WILLIAMSBURG — More than 70 firefighters were still working to extinguish a blaze on the Williamsburg waterfront Monday after a storage facility caught on fire over the weekend, potentially burning sensitive documents ranging from court records to financial information, officials said.
The CitiStorage facility at 5 N. 11th Street was still smoldering Monday, more than two full days after the fire broke at the building, which was filled with paper documents, FDNY officials said.
The firefighters were there to monitor the blaze and minimize "hot spots," an FDNY spokesman said. Officials had no estimate on how long it would take for the fire to die down. The smell of smoke still hung in the air and even in some L train cars Monday.
The blaze at the facility, located near Kent Avenue, started Saturday around 6 a.m., sending huge plumes of smoke across North Brooklyn.
The ongoing fire meant that the several hundred companies and agencies that kept documents at the building had few answers about the extent of the damage.
CitiStorage owner Recall Holdings hasn't been able to get inside to fully assess the situation, said Ron McMurtrie, the company's senior vice president and chief marketing officer.
The New York state court system may have had records on completed cases from Brooklyn, Queens and Manhattan civil supreme courts at CitiStorage, which they kept to comply with laws on record keeping, according to Office of Court Administration spokesman David Bookstaver. Family court records may also have been in the burned storage building, he said.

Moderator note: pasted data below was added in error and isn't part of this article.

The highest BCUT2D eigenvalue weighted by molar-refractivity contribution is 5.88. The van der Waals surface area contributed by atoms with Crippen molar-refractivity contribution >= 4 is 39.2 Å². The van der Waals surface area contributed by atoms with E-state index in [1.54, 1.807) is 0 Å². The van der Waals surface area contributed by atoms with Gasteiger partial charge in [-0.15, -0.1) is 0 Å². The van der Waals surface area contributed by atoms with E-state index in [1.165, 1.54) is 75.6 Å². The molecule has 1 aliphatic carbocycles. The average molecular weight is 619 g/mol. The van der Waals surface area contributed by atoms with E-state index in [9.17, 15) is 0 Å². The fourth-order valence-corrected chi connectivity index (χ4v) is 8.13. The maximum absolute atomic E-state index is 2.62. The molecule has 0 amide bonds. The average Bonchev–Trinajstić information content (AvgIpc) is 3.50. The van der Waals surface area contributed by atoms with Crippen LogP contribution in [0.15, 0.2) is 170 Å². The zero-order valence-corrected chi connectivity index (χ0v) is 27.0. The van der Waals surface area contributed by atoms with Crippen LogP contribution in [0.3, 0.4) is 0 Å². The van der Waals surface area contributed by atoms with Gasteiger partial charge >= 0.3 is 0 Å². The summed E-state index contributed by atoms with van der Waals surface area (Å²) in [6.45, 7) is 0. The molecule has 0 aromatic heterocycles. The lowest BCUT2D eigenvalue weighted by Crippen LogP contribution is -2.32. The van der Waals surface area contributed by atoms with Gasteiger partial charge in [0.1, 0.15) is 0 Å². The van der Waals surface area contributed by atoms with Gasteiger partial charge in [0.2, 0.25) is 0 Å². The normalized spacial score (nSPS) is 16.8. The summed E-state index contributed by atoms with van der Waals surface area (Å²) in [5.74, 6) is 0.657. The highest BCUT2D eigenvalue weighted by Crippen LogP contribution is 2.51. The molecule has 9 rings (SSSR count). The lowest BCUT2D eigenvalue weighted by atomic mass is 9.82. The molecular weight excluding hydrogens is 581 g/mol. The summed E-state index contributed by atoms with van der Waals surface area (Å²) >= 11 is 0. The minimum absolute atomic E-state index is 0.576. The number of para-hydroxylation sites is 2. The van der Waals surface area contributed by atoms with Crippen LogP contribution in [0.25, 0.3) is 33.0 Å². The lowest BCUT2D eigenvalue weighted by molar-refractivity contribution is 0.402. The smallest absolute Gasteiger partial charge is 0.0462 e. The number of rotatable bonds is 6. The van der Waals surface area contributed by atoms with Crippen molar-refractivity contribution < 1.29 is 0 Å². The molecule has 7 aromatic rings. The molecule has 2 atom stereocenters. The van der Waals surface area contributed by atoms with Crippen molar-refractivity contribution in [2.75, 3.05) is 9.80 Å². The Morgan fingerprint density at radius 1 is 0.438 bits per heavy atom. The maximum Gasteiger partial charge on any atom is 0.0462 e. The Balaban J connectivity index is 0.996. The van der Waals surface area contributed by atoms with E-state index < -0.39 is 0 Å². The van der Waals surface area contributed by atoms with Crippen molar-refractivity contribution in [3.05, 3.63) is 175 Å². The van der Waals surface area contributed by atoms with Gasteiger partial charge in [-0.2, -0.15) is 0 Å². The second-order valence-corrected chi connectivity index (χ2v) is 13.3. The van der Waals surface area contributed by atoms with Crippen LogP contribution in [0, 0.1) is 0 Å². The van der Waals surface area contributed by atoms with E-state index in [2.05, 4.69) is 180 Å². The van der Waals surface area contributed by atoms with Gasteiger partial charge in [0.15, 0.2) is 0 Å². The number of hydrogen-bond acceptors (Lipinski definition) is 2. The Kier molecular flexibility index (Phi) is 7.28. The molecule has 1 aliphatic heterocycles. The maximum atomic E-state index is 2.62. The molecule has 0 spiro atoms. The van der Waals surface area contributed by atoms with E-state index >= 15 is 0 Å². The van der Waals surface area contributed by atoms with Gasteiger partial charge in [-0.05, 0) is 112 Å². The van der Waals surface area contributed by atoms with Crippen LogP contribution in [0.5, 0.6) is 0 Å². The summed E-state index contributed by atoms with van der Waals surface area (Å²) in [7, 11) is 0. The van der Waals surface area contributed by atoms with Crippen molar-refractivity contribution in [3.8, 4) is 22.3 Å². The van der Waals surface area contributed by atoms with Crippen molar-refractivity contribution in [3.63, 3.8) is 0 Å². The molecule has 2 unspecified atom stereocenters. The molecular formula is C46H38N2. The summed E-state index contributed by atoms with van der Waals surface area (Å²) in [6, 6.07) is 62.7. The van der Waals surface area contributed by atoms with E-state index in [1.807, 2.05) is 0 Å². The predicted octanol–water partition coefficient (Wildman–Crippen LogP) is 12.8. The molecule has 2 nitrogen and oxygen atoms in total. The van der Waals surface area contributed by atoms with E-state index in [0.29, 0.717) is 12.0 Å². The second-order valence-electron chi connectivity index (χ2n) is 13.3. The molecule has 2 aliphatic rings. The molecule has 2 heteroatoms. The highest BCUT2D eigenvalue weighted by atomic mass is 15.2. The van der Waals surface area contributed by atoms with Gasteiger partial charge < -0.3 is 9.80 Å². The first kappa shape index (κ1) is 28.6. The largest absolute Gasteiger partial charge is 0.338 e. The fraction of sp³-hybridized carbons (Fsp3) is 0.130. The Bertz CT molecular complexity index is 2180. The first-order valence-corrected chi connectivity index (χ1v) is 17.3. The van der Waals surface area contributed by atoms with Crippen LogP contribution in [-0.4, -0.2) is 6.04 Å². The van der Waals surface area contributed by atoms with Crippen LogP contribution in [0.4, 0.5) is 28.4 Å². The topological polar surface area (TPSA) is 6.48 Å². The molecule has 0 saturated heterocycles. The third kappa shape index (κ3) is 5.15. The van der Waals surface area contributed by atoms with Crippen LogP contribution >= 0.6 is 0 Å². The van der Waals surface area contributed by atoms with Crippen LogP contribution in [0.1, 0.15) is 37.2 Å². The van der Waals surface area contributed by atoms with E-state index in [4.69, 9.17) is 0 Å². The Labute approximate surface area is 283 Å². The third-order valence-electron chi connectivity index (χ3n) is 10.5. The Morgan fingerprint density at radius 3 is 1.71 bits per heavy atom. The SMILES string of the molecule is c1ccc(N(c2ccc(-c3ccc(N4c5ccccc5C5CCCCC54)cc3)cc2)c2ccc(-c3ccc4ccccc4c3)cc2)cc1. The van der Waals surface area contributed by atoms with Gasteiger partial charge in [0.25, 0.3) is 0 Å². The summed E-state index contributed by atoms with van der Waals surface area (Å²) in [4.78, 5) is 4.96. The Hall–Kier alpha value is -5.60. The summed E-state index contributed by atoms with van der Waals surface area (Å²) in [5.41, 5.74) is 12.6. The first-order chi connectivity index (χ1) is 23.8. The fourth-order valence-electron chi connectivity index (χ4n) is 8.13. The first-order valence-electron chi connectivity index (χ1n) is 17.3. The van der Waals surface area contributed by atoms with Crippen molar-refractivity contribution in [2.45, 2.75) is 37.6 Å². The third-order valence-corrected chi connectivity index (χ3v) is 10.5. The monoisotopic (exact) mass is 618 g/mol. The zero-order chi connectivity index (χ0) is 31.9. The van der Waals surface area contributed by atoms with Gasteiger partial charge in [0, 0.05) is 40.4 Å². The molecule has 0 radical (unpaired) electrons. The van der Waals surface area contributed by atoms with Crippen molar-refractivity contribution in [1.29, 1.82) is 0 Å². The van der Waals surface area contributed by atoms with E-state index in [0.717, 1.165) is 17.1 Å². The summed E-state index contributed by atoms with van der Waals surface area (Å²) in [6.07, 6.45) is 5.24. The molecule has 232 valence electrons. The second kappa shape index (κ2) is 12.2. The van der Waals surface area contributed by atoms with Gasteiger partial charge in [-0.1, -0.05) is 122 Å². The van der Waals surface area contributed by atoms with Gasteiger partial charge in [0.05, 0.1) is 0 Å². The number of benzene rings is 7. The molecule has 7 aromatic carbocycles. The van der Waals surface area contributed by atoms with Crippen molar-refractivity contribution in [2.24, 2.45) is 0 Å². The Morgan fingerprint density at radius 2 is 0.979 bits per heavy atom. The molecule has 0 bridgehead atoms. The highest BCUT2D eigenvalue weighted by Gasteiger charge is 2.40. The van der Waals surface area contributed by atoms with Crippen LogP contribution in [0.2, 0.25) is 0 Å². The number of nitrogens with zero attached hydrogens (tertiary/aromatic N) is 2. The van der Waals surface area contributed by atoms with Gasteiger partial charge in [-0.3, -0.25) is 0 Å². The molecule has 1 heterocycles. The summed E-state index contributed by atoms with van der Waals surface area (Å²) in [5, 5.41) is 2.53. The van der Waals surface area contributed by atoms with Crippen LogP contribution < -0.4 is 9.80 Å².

The courts haven't heard back from the company about whether their records were in the burned building, said Bookstaver, who added that some documents were located in an adjacent property.
Many members of the Greater New York Hospital Association, which includes more than 140 area hospitals, kept records at CitiStorage, according to spokesman Brian Conway.
It's unclear what kind of documents they were, he said.
"With the fire still burning, it’s been very challenging to get information," Conway said.
Many legal firms also kept files at the building, according to Recall Holdings, as did the city's Administration for Children's Services.
McMurtrie said in a statement that it is Recall Holdings' priority to reach out to affected customers.
Meanwhile, Recall has hired disaster recovery firm Belfor to collect stray records, which flew across north Brooklyn after the fire.
Locals posted photos of documents that appeared to be city and bank records all weekend.
The area around the facility "is essentially clear" of any potentially revealing documents, McMurtrie noted, and Belfor will also be sent to other areas "to minimize the potential for privacy concerns."
"Supporting our customers is our priority at this time, and Recall is committed to keeping all of its customers informed," the company said in a statement.
It was unclear whether he was at home at the time of the fire. Brodsky did not immediately respond to request for comment.
The Health Department recommended that locals stay indoors and keep windows closed in light of the smoke.
Despite its pervasive smell, local air quality is unlikely to be a problem for healthy people, the Health Department said. More vulnerable residents — seniors, children and those with respiratory conditions — may have some trouble.
The smell of smoke, the department said, may be around long after "worrisome levels" of smoke are gone.